Thursday, April 09, 2015

How cold was it?

You know it's a cold morning when you put a lunch-size container of leftovers from the freezer into your bike bag well before departure -- so you don't forget them-- and they're still frozen when you get to work after an hour on the road.

That was yesterday, when I took a gamble and squeezed in a bike commute ahead of an approaching snow storm. Started the morning ride at 26 degrees. Hardly the bitterest cold, but pretty unwelcome this far into April. The sun was out for a few hours before hazy cirrostratus whited it out. The day never felt mild.

With uncertain weather and the morning chill, I wore liner socks and cut off a couple of bread bags to use as toe covers under my outer socks. Toe covers are great, but the fancy neoprene ones shred in no time, just from unavoidable bits of walking.

For shoes I went with uncleated touring shoes in case the evening snow forced me down en route. When the roadside may be a snow bank or a mud pit, I will sometimes walk the bike to a better site or all the way home if I get a flat. And with a chance of slippery conditions anyway, I wanted to have slightly better traction than cleated shoes provide.

The rest of my clothing was standard winter ensemble. Several fuzzy layers seem to work better for me than lighter insulation with a shell jacket. With the threat of cold rain and snow I brought the shell in my pack. If the evening leg turned into a survival hike I wanted the comfort.

The radar looked ominous from about 3 p.m. A churning blob of precipitation looked like it was already on top of us. The overcast grew thicker, the afternoon darker, but nothing fell from those clouds. Nothing that reached the ground, anyway.

With the cellist working out of state, I have no one to call if I get caught out on one of these foolish ventures. At quitting time I sprinted out into the gray afternoon, hoping I could at least get most of the way home before the weather got me.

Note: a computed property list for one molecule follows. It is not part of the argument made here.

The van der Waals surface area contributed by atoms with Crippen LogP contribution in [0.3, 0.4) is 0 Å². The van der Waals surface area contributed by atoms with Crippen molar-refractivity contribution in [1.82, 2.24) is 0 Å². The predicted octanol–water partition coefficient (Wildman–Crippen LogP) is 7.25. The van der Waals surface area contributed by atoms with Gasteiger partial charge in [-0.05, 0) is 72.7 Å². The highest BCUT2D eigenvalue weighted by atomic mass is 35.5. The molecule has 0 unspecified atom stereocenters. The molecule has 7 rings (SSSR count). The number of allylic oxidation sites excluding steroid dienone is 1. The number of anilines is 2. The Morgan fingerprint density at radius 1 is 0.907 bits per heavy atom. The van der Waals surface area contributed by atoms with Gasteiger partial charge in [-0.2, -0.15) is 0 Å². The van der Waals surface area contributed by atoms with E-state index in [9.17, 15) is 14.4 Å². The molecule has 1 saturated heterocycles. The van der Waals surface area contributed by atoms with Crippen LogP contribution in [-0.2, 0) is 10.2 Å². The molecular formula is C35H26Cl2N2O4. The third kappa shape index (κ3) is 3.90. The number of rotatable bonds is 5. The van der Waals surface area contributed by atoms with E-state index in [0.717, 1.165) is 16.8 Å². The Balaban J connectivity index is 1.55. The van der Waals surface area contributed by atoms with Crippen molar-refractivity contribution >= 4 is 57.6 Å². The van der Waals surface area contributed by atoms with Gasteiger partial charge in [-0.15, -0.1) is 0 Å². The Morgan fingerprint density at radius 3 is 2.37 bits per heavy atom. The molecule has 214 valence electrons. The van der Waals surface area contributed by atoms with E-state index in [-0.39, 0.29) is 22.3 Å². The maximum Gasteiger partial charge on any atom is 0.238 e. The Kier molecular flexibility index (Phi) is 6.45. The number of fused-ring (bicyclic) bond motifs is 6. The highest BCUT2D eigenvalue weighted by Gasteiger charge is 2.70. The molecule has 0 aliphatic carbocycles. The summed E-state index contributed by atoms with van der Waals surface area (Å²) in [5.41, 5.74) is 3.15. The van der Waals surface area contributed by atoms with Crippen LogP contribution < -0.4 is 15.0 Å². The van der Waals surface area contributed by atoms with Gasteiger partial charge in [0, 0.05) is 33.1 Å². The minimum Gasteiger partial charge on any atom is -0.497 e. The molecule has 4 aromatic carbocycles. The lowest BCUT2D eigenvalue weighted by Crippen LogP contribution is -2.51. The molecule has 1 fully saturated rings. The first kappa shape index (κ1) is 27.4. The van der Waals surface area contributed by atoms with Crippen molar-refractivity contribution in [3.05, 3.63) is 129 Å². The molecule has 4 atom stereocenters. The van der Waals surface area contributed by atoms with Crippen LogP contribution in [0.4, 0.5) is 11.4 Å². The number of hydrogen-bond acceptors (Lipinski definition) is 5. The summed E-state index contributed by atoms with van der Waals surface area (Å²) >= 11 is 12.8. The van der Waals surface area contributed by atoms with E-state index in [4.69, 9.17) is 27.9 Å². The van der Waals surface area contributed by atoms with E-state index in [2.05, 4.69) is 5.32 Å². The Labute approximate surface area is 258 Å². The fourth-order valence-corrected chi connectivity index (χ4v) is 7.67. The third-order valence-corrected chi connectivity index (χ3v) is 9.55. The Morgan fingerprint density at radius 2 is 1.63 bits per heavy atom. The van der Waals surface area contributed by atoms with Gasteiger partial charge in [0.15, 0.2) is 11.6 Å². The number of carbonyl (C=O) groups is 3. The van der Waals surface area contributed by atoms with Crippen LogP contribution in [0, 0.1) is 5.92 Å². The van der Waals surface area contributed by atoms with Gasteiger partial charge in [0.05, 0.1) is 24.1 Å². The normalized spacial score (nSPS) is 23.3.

Here I was, on about my fourth outdoor ride of the year, trying to crank up the average speed while the power of nature waved its giant hand idly over me, deciding whether to give me that dope slap. My best speed was pretty pathetic. But hey, if it's your best you can't do any better. Keep pushing.

The raw chill dug into me. The temperature was above freezing, though not by a lot. Fifty-four degrees in my basement felt like a big improvement over 34 degrees on the road.

Not a speck of moisture had hit me on the ride. The snow didn't start until at least two hours after I got home. A heavy three inches covered everything this morning. And it's hung around. We made it to about 37 degrees for most of the day, with heavy clouds to hold back the spring sun. The snow isn't deep, but the cover is complete. Snow drizzle -- or, "snizzle" -- fell throughout the day and into this evening. Weird stuff, it melts on contact, even contact with the snow that fell last night.

Change moves in tomorrow. It could even be The Big Change, that ushers in the real shift to the warm season. Or we could flip back and forth a few times. One never knows. I need it to warm up because I've just about run out of things I'm willing to burn to keep warm. I've got about a dozen pieces of hardwood. The standing dead stuff I scavenge to fill in is pretty wet. I bought this big honkin' saw
so I could cut bigger snags and cut stove lengths faster, but the bigger snags turn out to soak up a lot of water while they're standing there. The little 3- and 2-inch stuff ends up working better.  The big saw will still come in handy to clear away blowdowns. The chain saw works fast, but it's complicated. It's heavy, bulky and oily, not to mention noisy and wicked dangerous. Put on the chaps, the helmet, the boots. How old is the fuel? At the moment I know the fuel is ancient. I've managed to avoid chainsawing for several years. So that all needs to be changed, and disposed of properly.

The less internal combustion the better.

No comments: